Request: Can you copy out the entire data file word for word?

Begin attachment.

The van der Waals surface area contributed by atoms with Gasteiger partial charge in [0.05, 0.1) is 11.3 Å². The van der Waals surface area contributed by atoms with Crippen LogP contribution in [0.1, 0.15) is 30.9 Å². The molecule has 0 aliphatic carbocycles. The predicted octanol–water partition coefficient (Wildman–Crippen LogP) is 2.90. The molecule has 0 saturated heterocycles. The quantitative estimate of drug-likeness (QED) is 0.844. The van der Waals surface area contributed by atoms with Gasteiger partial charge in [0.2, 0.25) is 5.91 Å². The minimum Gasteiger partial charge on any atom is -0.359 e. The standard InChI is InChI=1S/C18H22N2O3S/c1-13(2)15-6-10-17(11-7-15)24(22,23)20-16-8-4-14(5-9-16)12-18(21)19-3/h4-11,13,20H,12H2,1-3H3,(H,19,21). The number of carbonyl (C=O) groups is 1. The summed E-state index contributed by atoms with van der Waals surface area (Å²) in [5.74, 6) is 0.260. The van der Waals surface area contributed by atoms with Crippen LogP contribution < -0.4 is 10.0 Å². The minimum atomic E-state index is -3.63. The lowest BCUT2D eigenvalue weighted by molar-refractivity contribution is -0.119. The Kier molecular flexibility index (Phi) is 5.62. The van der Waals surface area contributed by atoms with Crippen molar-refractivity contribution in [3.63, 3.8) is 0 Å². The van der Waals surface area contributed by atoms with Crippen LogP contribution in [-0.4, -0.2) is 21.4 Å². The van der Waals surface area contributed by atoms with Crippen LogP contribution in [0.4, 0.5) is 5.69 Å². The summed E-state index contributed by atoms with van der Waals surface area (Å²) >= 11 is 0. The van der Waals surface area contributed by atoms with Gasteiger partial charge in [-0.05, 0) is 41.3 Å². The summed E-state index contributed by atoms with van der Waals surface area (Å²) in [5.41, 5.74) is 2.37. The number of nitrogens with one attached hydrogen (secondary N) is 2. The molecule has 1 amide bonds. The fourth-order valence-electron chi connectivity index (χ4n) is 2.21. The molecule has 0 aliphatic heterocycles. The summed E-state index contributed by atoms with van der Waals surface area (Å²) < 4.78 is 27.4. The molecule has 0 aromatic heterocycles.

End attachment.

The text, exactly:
The van der Waals surface area contributed by atoms with Gasteiger partial charge in [0.05, 0.1) is 11.3 Å². The van der Waals surface area contributed by atoms with Crippen LogP contribution in [0.1, 0.15) is 30.9 Å². The molecule has 0 aliphatic carbocycles. The predicted octanol–water partition coefficient (Wildman–Crippen LogP) is 2.90. The molecule has 0 saturated heterocycles. The quantitative estimate of drug-likeness (QED) is 0.844. The van der Waals surface area contributed by atoms with Gasteiger partial charge in [0.2, 0.25) is 5.91 Å². The minimum Gasteiger partial charge on any atom is -0.359 e. The standard InChI is InChI=1S/C18H22N2O3S/c1-13(2)15-6-10-17(11-7-15)24(22,23)20-16-8-4-14(5-9-16)12-18(21)19-3/h4-11,13,20H,12H2,1-3H3,(H,19,21). The number of carbonyl (C=O) groups is 1. The summed E-state index contributed by atoms with van der Waals surface area (Å²) in [5.74, 6) is 0.260. The van der Waals surface area contributed by atoms with Crippen LogP contribution < -0.4 is 10.0 Å². The minimum atomic E-state index is -3.63. The lowest BCUT2D eigenvalue weighted by molar-refractivity contribution is -0.119. The Kier molecular flexibility index (Phi) is 5.62. The van der Waals surface area contributed by atoms with Crippen molar-refractivity contribution in [3.63, 3.8) is 0 Å². The van der Waals surface area contributed by atoms with Crippen LogP contribution in [-0.4, -0.2) is 21.4 Å². The van der Waals surface area contributed by atoms with Crippen LogP contribution in [0.4, 0.5) is 5.69 Å². The summed E-state index contributed by atoms with van der Waals surface area (Å²) >= 11 is 0. The van der Waals surface area contributed by atoms with Gasteiger partial charge in [-0.05, 0) is 41.3 Å². The summed E-state index contributed by atoms with van der Waals surface area (Å²) in [5.41, 5.74) is 2.37. The number of nitrogens with one attached hydrogen (secondary N) is 2. The molecule has 1 amide bonds. The fourth-order valence-electron chi connectivity index (χ4n) is 2.21. The molecule has 0 aliphatic heterocycles. The summed E-state index contributed by atoms with van der Waals surface area (Å²) < 4.78 is 27.4. The molecule has 0 aromatic heterocycles.